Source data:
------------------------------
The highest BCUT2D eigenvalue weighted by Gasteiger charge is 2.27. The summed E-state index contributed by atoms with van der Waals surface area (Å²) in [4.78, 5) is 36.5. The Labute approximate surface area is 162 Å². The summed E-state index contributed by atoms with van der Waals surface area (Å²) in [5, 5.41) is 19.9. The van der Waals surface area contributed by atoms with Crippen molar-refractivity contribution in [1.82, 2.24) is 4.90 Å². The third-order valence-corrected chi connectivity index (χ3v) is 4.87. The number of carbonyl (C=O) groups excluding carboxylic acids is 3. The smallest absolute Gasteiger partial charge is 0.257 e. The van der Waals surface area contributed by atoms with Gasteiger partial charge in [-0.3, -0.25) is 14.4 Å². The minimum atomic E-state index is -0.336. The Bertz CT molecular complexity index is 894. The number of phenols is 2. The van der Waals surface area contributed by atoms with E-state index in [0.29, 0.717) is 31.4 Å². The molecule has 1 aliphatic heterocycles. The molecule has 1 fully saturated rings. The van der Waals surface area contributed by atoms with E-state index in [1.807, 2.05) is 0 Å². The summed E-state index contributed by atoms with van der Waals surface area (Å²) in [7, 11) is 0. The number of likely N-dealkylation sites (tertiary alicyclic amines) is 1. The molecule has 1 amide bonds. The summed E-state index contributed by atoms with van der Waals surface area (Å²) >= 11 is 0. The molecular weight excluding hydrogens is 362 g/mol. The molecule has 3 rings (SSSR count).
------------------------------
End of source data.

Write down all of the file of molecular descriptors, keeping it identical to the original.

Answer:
The highest BCUT2D eigenvalue weighted by Gasteiger charge is 2.27. The summed E-state index contributed by atoms with van der Waals surface area (Å²) in [4.78, 5) is 36.5. The Labute approximate surface area is 162 Å². The summed E-state index contributed by atoms with van der Waals surface area (Å²) in [5, 5.41) is 19.9. The van der Waals surface area contributed by atoms with Crippen molar-refractivity contribution in [1.82, 2.24) is 4.90 Å². The third-order valence-corrected chi connectivity index (χ3v) is 4.87. The number of carbonyl (C=O) groups excluding carboxylic acids is 3. The smallest absolute Gasteiger partial charge is 0.257 e. The van der Waals surface area contributed by atoms with Gasteiger partial charge in [-0.3, -0.25) is 14.4 Å². The minimum atomic E-state index is -0.336. The Bertz CT molecular complexity index is 894. The number of phenols is 2. The van der Waals surface area contributed by atoms with E-state index in [0.29, 0.717) is 31.4 Å². The molecule has 1 aliphatic heterocycles. The molecule has 1 fully saturated rings. The van der Waals surface area contributed by atoms with E-state index in [1.807, 2.05) is 0 Å². The summed E-state index contributed by atoms with van der Waals surface area (Å²) in [7, 11) is 0. The number of likely N-dealkylation sites (tertiary alicyclic amines) is 1. The molecule has 1 amide bonds. The summed E-state index contributed by atoms with van der Waals surface area (Å²) >= 11 is 0. The molecular weight excluding hydrogens is 362 g/mol. The molecule has 3 rings (SSSR count).